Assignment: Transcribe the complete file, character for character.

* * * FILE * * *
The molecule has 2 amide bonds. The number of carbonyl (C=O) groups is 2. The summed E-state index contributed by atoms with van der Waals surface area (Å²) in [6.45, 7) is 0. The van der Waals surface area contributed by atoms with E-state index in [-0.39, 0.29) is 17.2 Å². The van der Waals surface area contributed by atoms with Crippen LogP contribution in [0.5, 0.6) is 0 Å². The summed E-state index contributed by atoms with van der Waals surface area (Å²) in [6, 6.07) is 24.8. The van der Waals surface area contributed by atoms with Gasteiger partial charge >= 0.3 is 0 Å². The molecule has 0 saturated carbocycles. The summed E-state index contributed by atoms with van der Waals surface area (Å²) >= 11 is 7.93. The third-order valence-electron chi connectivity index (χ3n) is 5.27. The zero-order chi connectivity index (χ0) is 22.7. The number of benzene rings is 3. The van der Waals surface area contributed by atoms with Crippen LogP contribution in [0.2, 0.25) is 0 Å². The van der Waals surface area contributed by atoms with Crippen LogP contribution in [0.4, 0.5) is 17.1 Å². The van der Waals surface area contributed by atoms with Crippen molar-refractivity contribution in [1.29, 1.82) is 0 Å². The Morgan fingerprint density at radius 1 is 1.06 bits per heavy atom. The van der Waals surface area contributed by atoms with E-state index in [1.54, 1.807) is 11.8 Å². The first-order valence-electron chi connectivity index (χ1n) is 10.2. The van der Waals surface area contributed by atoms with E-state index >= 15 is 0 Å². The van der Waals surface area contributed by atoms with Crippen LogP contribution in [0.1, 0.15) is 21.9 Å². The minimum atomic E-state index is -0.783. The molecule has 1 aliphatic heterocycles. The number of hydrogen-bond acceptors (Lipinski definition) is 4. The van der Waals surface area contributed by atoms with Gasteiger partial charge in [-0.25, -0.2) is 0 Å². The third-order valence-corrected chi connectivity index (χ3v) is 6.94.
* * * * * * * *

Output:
The molecule has 2 amide bonds. The number of carbonyl (C=O) groups is 2. The summed E-state index contributed by atoms with van der Waals surface area (Å²) in [6.45, 7) is 0. The van der Waals surface area contributed by atoms with E-state index in [-0.39, 0.29) is 17.2 Å². The van der Waals surface area contributed by atoms with Crippen LogP contribution in [0.5, 0.6) is 0 Å². The summed E-state index contributed by atoms with van der Waals surface area (Å²) in [6, 6.07) is 24.8. The van der Waals surface area contributed by atoms with Gasteiger partial charge >= 0.3 is 0 Å². The molecule has 0 saturated carbocycles. The summed E-state index contributed by atoms with van der Waals surface area (Å²) >= 11 is 7.93. The third-order valence-electron chi connectivity index (χ3n) is 5.27. The zero-order chi connectivity index (χ0) is 22.7. The number of benzene rings is 3. The van der Waals surface area contributed by atoms with Crippen LogP contribution in [0.2, 0.25) is 0 Å². The van der Waals surface area contributed by atoms with Crippen LogP contribution in [0.4, 0.5) is 17.1 Å². The van der Waals surface area contributed by atoms with Crippen molar-refractivity contribution in [1.29, 1.82) is 0 Å². The Morgan fingerprint density at radius 1 is 1.06 bits per heavy atom. The van der Waals surface area contributed by atoms with E-state index in [1.54, 1.807) is 11.8 Å². The first-order valence-electron chi connectivity index (χ1n) is 10.2. The van der Waals surface area contributed by atoms with E-state index >= 15 is 0 Å². The van der Waals surface area contributed by atoms with Crippen LogP contribution in [0.1, 0.15) is 21.9 Å². The minimum atomic E-state index is -0.783. The molecule has 1 aliphatic heterocycles. The number of hydrogen-bond acceptors (Lipinski definition) is 4. The van der Waals surface area contributed by atoms with Gasteiger partial charge in [-0.25, -0.2) is 0 Å². The third-order valence-corrected chi connectivity index (χ3v) is 6.94.